Site review by ramesh January 29, 2007
|With the underrepresentation of opera in the SACD catalogue, the appearance of four classic sets in the RCA series is to be welcomed, even if none contain libretti. Moreover, the included synopses have no cue points to help direct the novice.
No matter. This particular recording has three of the great singers of the postwar era : Birgit Nilsson, Renata Tebaldi and Jussi Björling; respectively Turandot, Liu and Calaf. I have to confess that I am no great fan of this opera, having never even seen it in the opera house. Nevertheless, the opportunity of hearing these singers in the SACD format was irresistible. Of these three great musicians, only Nilsson to my knowledge has appeared on an SACD set, a Tannhäuser dating from about ten years later than this 1959 Puccini recording. Being too young to have heard Nilsson on stage, I was especially curious to hear how she sounded. On the CD medium, neither Callas nor Nilsson sound ideal, the former often a vinegary shriek, and Nilsson having a damascened edge as her voice rose triumphantly above the stave. I had suspected this was largely a recording artefact, and now there was an opportunity to find out.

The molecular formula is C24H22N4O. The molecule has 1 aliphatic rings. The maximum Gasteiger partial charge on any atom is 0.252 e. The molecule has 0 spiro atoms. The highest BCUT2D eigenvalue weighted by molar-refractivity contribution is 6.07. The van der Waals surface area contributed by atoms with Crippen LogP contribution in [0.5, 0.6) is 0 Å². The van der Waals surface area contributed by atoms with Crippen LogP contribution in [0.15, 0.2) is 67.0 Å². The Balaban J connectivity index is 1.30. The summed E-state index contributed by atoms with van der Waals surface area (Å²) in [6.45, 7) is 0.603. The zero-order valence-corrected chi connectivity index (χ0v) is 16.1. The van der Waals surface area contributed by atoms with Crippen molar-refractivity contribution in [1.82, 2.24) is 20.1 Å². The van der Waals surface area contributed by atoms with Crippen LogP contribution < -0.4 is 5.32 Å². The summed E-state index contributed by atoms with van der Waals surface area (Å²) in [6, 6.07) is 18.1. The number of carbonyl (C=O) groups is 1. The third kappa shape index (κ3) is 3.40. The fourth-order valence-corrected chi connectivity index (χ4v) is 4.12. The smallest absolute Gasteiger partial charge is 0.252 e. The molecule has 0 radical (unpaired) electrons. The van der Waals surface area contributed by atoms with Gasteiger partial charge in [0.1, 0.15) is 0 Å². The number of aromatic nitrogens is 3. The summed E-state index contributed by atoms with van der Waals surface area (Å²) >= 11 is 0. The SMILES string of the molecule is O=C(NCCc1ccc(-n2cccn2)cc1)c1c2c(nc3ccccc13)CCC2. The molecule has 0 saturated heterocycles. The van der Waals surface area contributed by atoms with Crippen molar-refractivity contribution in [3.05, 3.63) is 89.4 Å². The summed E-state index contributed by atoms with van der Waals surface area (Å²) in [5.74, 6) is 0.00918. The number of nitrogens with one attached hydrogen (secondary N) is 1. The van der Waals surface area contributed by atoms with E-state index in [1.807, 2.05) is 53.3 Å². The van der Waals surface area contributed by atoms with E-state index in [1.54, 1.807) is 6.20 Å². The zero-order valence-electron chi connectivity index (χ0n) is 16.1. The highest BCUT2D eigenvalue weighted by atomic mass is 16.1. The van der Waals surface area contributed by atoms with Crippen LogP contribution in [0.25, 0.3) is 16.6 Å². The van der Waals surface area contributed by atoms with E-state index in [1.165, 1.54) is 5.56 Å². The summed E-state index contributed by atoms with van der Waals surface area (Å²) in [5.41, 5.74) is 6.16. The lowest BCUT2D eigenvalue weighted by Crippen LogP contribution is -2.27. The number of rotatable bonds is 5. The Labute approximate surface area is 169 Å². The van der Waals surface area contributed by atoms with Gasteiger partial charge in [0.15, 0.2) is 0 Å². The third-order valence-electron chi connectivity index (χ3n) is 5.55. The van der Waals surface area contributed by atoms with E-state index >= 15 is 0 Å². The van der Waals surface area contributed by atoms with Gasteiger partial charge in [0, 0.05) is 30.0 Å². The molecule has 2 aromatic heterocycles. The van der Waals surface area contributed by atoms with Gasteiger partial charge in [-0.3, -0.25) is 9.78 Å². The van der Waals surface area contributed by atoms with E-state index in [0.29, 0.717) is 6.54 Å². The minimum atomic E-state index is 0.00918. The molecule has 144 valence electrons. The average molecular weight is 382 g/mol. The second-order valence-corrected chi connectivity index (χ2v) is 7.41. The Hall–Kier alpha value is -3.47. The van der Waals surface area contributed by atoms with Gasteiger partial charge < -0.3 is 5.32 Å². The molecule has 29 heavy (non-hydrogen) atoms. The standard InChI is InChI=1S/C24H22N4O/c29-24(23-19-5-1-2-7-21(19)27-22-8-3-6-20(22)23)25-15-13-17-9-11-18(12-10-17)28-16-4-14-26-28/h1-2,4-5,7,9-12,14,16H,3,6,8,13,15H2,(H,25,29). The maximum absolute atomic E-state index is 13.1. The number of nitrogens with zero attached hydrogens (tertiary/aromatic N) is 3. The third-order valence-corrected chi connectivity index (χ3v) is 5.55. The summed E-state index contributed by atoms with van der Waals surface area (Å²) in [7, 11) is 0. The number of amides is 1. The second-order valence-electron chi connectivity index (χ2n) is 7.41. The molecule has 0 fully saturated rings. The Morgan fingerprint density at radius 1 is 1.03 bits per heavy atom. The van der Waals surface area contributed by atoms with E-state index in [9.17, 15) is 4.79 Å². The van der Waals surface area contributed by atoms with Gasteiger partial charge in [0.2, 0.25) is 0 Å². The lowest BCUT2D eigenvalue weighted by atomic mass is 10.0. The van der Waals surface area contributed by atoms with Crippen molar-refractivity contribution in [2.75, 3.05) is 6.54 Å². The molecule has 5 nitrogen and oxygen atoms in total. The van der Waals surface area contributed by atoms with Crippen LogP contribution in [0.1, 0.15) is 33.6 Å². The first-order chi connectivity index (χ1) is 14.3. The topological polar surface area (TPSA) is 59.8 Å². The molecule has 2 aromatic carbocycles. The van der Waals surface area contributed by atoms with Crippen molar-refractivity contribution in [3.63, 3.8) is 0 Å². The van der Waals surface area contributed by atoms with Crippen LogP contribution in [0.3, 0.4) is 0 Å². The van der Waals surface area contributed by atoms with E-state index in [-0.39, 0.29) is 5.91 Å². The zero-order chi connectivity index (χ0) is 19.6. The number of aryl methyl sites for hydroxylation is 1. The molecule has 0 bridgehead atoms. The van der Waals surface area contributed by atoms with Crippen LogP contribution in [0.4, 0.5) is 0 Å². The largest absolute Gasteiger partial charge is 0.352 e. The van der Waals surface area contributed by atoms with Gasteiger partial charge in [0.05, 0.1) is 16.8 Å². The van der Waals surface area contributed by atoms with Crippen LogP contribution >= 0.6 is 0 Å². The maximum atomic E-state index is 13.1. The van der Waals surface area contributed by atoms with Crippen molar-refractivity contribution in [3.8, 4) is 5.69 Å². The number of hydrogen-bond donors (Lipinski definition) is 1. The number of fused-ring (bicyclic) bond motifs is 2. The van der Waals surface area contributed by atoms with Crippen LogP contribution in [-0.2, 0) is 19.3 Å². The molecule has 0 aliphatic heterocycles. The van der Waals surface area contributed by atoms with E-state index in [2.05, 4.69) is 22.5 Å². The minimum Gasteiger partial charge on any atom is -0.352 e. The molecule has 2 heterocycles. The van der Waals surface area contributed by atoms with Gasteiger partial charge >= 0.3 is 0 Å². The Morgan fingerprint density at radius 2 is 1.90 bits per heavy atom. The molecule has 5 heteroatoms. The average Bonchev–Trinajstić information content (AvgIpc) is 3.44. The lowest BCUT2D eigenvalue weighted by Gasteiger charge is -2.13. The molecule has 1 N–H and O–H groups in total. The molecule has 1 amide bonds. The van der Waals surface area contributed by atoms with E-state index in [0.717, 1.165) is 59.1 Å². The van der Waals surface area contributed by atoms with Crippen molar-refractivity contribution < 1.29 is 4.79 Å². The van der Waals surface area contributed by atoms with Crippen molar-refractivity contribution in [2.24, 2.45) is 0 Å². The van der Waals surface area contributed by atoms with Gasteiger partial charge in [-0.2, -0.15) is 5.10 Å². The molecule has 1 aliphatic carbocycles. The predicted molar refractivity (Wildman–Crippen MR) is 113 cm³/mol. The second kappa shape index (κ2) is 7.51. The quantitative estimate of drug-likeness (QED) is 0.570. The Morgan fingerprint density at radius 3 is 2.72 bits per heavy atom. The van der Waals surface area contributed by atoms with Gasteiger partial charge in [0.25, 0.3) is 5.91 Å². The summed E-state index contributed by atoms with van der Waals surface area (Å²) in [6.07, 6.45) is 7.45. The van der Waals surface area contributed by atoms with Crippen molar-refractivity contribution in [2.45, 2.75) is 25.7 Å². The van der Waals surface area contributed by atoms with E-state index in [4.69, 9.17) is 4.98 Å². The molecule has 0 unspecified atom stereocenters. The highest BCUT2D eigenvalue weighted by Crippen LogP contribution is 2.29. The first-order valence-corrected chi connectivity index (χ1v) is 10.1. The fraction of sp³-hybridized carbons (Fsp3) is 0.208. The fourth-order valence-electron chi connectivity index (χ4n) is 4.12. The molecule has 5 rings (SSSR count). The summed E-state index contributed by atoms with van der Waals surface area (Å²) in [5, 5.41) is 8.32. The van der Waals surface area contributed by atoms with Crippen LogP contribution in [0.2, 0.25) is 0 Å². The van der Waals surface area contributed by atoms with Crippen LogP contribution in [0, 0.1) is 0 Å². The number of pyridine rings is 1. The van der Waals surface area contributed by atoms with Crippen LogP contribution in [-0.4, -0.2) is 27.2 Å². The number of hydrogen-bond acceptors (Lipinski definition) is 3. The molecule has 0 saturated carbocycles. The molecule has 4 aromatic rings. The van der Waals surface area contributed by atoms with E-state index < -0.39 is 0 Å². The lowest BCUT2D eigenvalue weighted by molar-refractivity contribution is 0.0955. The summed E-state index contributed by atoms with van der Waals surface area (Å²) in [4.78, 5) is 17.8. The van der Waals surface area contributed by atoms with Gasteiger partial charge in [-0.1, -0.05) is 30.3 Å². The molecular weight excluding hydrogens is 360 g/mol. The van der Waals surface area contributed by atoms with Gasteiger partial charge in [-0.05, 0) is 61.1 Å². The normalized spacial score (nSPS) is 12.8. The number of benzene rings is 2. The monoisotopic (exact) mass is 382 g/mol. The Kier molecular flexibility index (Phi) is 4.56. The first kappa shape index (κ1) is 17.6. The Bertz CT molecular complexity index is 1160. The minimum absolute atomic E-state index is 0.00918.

In terms of the famous recordings of 'Turandot', this has generally been known as one of the three major sets, alongside the Decca productions of 1955 Borkh/ Tebaldi / Monaco, and the 1972 Sutherland / Caballé / Pavarotti conducted by Mehta. Hence, there is no need for me to specifically rate the artistic qualities of this classic 1959 production. Nilsson also completed a studio recording of Turandot in 1965 with Scotto and Corelli, and live versions of her exist from 1958, 1961 and 1964.
The four RCA releases were recorded in Rome, with the exception of 'Madama Butterfly', in the Rome Opera House. The sound which RCA gave these sets has the singers set quite forward, and the orchestra while sounding satisfyingly full on SACD, is much to the rear. The exaggerated stereo spread of the singers makes it seem that one is in the front row with respect to the voice. One way of assessing the balance between voice and orchestra in an opera recording is to assess the positioning of the chorus. Obviously in an opera hall, the orchestra is usually in a pit at the front of the stage, with the solo voices on stage in front of the chorus. In this performance, except for some sections where the chorus is off-stage, they sound forward with respect to the orchestra. Hence, this recording could never be called 'natural' [ the RCA set of Borkh singing Richard Strauss extracts in 1955 actually has a far better 'opera hall' ambience despite the dated recording ] in the live performance stakes.